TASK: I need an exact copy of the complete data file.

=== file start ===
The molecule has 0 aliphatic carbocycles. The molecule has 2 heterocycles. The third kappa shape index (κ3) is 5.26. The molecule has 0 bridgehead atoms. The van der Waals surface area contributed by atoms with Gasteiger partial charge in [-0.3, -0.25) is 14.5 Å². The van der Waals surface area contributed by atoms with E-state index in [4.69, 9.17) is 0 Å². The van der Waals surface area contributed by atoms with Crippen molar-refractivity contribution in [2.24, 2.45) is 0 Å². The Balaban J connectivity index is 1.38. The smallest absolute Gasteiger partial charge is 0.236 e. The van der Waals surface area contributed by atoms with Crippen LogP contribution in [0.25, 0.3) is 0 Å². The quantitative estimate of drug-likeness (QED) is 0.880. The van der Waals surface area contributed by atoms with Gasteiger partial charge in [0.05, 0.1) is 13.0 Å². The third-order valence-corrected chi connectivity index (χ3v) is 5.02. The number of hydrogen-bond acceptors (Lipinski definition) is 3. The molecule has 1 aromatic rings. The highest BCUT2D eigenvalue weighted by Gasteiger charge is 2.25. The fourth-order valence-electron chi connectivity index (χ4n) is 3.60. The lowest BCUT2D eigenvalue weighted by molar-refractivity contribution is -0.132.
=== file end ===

The molecule has 0 aliphatic carbocycles. The molecule has 2 heterocycles. The third kappa shape index (κ3) is 5.26. The molecule has 0 bridgehead atoms. The van der Waals surface area contributed by atoms with Gasteiger partial charge in [-0.3, -0.25) is 14.5 Å². The van der Waals surface area contributed by atoms with E-state index in [4.69, 9.17) is 0 Å². The van der Waals surface area contributed by atoms with Crippen molar-refractivity contribution in [2.24, 2.45) is 0 Å². The Balaban J connectivity index is 1.38. The smallest absolute Gasteiger partial charge is 0.236 e. The van der Waals surface area contributed by atoms with Crippen LogP contribution in [0.25, 0.3) is 0 Å². The quantitative estimate of drug-likeness (QED) is 0.880. The van der Waals surface area contributed by atoms with Gasteiger partial charge in [0.05, 0.1) is 13.0 Å². The third-order valence-corrected chi connectivity index (χ3v) is 5.02. The number of hydrogen-bond acceptors (Lipinski definition) is 3. The molecule has 1 aromatic rings. The highest BCUT2D eigenvalue weighted by Gasteiger charge is 2.25. The fourth-order valence-electron chi connectivity index (χ4n) is 3.60. The lowest BCUT2D eigenvalue weighted by molar-refractivity contribution is -0.132.